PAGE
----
3. Angiotensin-converting enzyme
The predominant pathway of the classical RAS for the conversion of Ang I to the bioactive peptide Ang II is catalyzed by the metallopeptidase ACE [EC 18.104.22.168], a dipeptidyl carboxypeptidase that cleaves two residues from the carboxy terminus of Ang I (Figure 1
Chymases [EC 3. 4.21.39] comprise a family of serine peptidases that may generate Ang II by hydrolysis of the Phe8-His9 bond of Ang I and other peptide precursors [Ang-(1-12), Ang-(1-25)] (α-chymases) or metabolize Ang II at Tyr4-Ile5 to form Ang-(1-4) and Ang-(5-8) (β-chymases) [34–39]. Humans express α-chymase while rodents express primarily β-chymases, as well as other isoforms (mouse MCP-4 and rat MCP-5) that more closely resemble α-chymase in regard to the processing of Ang I to Ang II . The human and mouse enzymes may also play a role in the conversion of the endothelin precursor to the active peptide, as well as the activation of various inflammatory cytokines . Chymases (35 kDa) are synthesized and stored in an inactive proform within mast cells and neutrophils that are released with other proteases (cathepsin G, tryptases, and renin) upon degranulation following injury or inflammation . Although chymases are soluble enzymes, they associate with the cell membrane and may locate to the extracellular surface of tissues following release. The serine protease inhibitor chymostatin is typically used to demonstrate specificity; however, chymostatin inhibits other Ang II-generating enzymes (cathepsin G and elastase-2). Thus, chymostatin sensitivity for Ang II generation does not necessarily demonstrate the involvement of chymase and more selective approaches should be considered [42–45]. The extent that chymase or other peptidases participate in the formation of circulating or tissue Ang II through an ACE-independent pathway remains equivocal .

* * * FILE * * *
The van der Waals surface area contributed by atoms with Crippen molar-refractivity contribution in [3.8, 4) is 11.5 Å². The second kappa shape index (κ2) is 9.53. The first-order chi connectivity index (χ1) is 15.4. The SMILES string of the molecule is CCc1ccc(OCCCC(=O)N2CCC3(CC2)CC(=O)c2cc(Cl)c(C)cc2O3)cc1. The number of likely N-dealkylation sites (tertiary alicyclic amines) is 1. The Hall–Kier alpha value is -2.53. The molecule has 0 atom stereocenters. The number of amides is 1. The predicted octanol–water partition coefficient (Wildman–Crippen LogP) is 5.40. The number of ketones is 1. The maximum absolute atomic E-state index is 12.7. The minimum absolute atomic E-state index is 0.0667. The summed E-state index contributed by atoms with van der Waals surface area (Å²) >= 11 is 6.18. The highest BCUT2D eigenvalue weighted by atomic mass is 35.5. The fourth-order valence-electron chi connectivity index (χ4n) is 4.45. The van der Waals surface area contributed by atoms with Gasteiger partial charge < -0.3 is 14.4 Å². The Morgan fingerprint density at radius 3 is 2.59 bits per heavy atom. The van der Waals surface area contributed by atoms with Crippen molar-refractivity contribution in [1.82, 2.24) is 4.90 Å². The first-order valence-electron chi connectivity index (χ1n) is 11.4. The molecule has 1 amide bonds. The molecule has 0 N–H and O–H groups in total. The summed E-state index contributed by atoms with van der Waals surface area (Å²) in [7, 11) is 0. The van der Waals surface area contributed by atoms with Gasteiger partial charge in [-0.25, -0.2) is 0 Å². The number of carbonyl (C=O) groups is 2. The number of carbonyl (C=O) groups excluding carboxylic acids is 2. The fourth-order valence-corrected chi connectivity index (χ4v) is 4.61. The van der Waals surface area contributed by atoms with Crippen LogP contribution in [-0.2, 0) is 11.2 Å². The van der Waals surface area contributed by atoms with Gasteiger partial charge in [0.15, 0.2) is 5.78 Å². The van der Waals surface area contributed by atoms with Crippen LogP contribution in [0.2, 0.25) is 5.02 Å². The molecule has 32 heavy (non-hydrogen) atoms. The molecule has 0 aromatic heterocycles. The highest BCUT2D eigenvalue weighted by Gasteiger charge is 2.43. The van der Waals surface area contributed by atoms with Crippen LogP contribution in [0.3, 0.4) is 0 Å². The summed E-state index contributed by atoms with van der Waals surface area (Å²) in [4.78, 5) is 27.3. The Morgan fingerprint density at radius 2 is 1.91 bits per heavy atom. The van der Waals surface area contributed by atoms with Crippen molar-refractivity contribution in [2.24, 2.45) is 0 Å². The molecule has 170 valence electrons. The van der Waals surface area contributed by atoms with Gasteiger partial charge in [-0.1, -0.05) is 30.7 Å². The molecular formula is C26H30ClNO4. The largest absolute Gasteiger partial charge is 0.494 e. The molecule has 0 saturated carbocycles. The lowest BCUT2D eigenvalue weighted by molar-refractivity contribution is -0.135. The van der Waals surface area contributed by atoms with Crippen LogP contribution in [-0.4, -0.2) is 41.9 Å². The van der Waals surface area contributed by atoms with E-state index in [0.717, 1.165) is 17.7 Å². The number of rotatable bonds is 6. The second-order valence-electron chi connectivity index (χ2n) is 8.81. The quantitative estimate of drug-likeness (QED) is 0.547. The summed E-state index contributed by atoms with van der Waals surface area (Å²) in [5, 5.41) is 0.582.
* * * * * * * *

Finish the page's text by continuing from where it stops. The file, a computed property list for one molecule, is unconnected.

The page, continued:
Neprilysin [EC 22.214.171.124; ~95 kDa] is a metalloendopeptidase that is predominantly anchored to the plasma membrane. The peptidase was initially characterized in brain to hydrolyze the opiate peptide enkephalin, hence the original terminology of the enzyme as “enkephalinase.” Neprilysin was subsequently found in a number of peripheral tissues with particularly high expression within the brush border on the apical region of the renal proximal tubules. Interest in the renal expression of neprilysin reflected the potential role of the peptidase to metabolize natriuretic peptides, and selective inhibitors alone or combined with an ACE inhibitor (“vasopeptidase inhibitor”) were developed as cardiovascular therapies to prolong the renal actions of these peptides [47–52]. Although the vasopeptidase inhibitor omapatrilat was clinically withdrawn regarding a greater incidence of angioedema that may reflect increased levels of bradykinin, a new generation of agents that combine a neprilysin inhibitor and an AT1R antagonist may be a promising therapeutic approach for the treatment of heart failure . One potential caveat to this approach would be that the neprilysin inhibitor component may reduce circulating levels of Ang-(1-7) and potentially attenuate the cardioprotective effects of the combined antagonist/inhibitor.